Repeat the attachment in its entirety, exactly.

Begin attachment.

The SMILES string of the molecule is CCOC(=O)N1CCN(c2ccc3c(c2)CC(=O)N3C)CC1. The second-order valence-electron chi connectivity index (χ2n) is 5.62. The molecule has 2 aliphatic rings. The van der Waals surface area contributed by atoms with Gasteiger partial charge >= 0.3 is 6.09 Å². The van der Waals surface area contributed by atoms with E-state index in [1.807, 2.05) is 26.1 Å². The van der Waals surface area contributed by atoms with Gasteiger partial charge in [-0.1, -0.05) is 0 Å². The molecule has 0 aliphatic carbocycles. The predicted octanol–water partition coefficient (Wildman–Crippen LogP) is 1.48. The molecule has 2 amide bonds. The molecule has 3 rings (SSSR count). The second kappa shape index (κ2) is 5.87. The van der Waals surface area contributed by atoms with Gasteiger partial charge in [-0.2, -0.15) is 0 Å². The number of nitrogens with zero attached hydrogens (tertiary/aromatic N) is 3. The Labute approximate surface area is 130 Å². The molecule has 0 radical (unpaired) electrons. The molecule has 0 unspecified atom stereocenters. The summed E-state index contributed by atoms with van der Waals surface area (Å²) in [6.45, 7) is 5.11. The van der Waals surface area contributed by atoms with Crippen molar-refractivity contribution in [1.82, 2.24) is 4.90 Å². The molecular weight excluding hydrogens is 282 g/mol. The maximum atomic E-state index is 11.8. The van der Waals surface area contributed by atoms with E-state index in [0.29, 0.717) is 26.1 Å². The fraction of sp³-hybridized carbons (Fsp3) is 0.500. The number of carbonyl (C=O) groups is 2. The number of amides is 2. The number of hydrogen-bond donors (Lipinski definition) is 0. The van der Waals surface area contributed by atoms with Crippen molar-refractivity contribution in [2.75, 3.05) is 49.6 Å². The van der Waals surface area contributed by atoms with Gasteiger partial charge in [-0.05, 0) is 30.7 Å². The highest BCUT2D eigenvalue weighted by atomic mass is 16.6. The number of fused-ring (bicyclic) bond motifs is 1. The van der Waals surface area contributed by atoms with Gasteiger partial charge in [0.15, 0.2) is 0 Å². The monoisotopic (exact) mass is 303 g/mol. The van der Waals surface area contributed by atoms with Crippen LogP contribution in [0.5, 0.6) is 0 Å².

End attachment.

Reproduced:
The SMILES string of the molecule is CCOC(=O)N1CCN(c2ccc3c(c2)CC(=O)N3C)CC1. The second-order valence-electron chi connectivity index (χ2n) is 5.62. The molecule has 2 aliphatic rings. The van der Waals surface area contributed by atoms with Gasteiger partial charge >= 0.3 is 6.09 Å². The van der Waals surface area contributed by atoms with E-state index in [1.807, 2.05) is 26.1 Å². The van der Waals surface area contributed by atoms with Gasteiger partial charge in [-0.1, -0.05) is 0 Å². The molecule has 0 aliphatic carbocycles. The predicted octanol–water partition coefficient (Wildman–Crippen LogP) is 1.48. The molecule has 2 amide bonds. The molecule has 3 rings (SSSR count). The second kappa shape index (κ2) is 5.87. The van der Waals surface area contributed by atoms with Gasteiger partial charge in [-0.2, -0.15) is 0 Å². The number of nitrogens with zero attached hydrogens (tertiary/aromatic N) is 3. The Labute approximate surface area is 130 Å². The molecule has 0 radical (unpaired) electrons. The molecule has 0 unspecified atom stereocenters. The summed E-state index contributed by atoms with van der Waals surface area (Å²) in [6.45, 7) is 5.11. The van der Waals surface area contributed by atoms with Crippen molar-refractivity contribution in [1.82, 2.24) is 4.90 Å². The molecular weight excluding hydrogens is 282 g/mol. The maximum atomic E-state index is 11.8. The van der Waals surface area contributed by atoms with E-state index in [0.29, 0.717) is 26.1 Å². The fraction of sp³-hybridized carbons (Fsp3) is 0.500. The number of carbonyl (C=O) groups is 2. The number of amides is 2. The number of hydrogen-bond donors (Lipinski definition) is 0. The van der Waals surface area contributed by atoms with Crippen molar-refractivity contribution in [2.75, 3.05) is 49.6 Å². The van der Waals surface area contributed by atoms with Gasteiger partial charge in [-0.05, 0) is 30.7 Å². The highest BCUT2D eigenvalue weighted by atomic mass is 16.6. The number of fused-ring (bicyclic) bond motifs is 1. The van der Waals surface area contributed by atoms with Gasteiger partial charge in [0.15, 0.2) is 0 Å². The monoisotopic (exact) mass is 303 g/mol. The van der Waals surface area contributed by atoms with Crippen LogP contribution in [0.5, 0.6) is 0 Å².